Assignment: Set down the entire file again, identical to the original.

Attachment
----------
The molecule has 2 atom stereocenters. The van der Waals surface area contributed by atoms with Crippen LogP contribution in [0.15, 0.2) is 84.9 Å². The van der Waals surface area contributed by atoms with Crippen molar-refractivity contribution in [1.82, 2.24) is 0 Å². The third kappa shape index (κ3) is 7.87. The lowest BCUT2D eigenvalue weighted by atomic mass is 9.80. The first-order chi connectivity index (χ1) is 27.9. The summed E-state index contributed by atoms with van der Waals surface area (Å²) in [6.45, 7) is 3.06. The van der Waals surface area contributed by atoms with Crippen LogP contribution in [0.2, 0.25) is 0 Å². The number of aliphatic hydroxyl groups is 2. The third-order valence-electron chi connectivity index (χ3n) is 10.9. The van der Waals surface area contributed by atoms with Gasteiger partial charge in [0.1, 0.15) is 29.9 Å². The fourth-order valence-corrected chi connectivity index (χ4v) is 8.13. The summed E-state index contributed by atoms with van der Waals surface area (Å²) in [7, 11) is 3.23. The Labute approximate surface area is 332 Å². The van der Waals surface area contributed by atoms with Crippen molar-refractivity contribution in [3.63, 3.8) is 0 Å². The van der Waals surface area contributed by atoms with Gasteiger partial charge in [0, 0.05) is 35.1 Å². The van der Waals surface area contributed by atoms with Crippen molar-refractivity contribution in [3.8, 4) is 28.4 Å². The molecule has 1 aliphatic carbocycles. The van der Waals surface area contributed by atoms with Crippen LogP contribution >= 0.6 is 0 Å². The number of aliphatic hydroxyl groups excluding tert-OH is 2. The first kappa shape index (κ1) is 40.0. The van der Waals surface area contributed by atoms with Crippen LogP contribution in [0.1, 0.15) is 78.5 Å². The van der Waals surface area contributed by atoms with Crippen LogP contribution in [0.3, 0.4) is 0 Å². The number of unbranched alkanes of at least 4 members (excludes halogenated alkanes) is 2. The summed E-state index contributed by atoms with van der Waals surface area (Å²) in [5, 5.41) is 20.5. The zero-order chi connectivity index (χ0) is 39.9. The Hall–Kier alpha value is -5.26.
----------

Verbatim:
The molecule has 2 atom stereocenters. The van der Waals surface area contributed by atoms with Crippen LogP contribution in [0.15, 0.2) is 84.9 Å². The van der Waals surface area contributed by atoms with Crippen molar-refractivity contribution in [1.82, 2.24) is 0 Å². The third kappa shape index (κ3) is 7.87. The lowest BCUT2D eigenvalue weighted by atomic mass is 9.80. The first-order chi connectivity index (χ1) is 27.9. The summed E-state index contributed by atoms with van der Waals surface area (Å²) in [6.45, 7) is 3.06. The van der Waals surface area contributed by atoms with Crippen LogP contribution in [0.2, 0.25) is 0 Å². The number of aliphatic hydroxyl groups is 2. The third-order valence-electron chi connectivity index (χ3n) is 10.9. The van der Waals surface area contributed by atoms with Gasteiger partial charge in [0.1, 0.15) is 29.9 Å². The fourth-order valence-corrected chi connectivity index (χ4v) is 8.13. The summed E-state index contributed by atoms with van der Waals surface area (Å²) in [7, 11) is 3.23. The Labute approximate surface area is 332 Å². The van der Waals surface area contributed by atoms with Crippen molar-refractivity contribution in [3.63, 3.8) is 0 Å². The van der Waals surface area contributed by atoms with Gasteiger partial charge in [0, 0.05) is 35.1 Å². The van der Waals surface area contributed by atoms with Crippen molar-refractivity contribution in [3.8, 4) is 28.4 Å². The molecule has 1 aliphatic carbocycles. The van der Waals surface area contributed by atoms with Crippen LogP contribution >= 0.6 is 0 Å². The number of aliphatic hydroxyl groups excluding tert-OH is 2. The first kappa shape index (κ1) is 40.0. The van der Waals surface area contributed by atoms with Crippen LogP contribution in [0.1, 0.15) is 78.5 Å². The van der Waals surface area contributed by atoms with Crippen LogP contribution in [0.3, 0.4) is 0 Å². The number of unbranched alkanes of at least 4 members (excludes halogenated alkanes) is 2. The summed E-state index contributed by atoms with van der Waals surface area (Å²) in [5, 5.41) is 20.5. The zero-order chi connectivity index (χ0) is 39.9. The Hall–Kier alpha value is -5.26.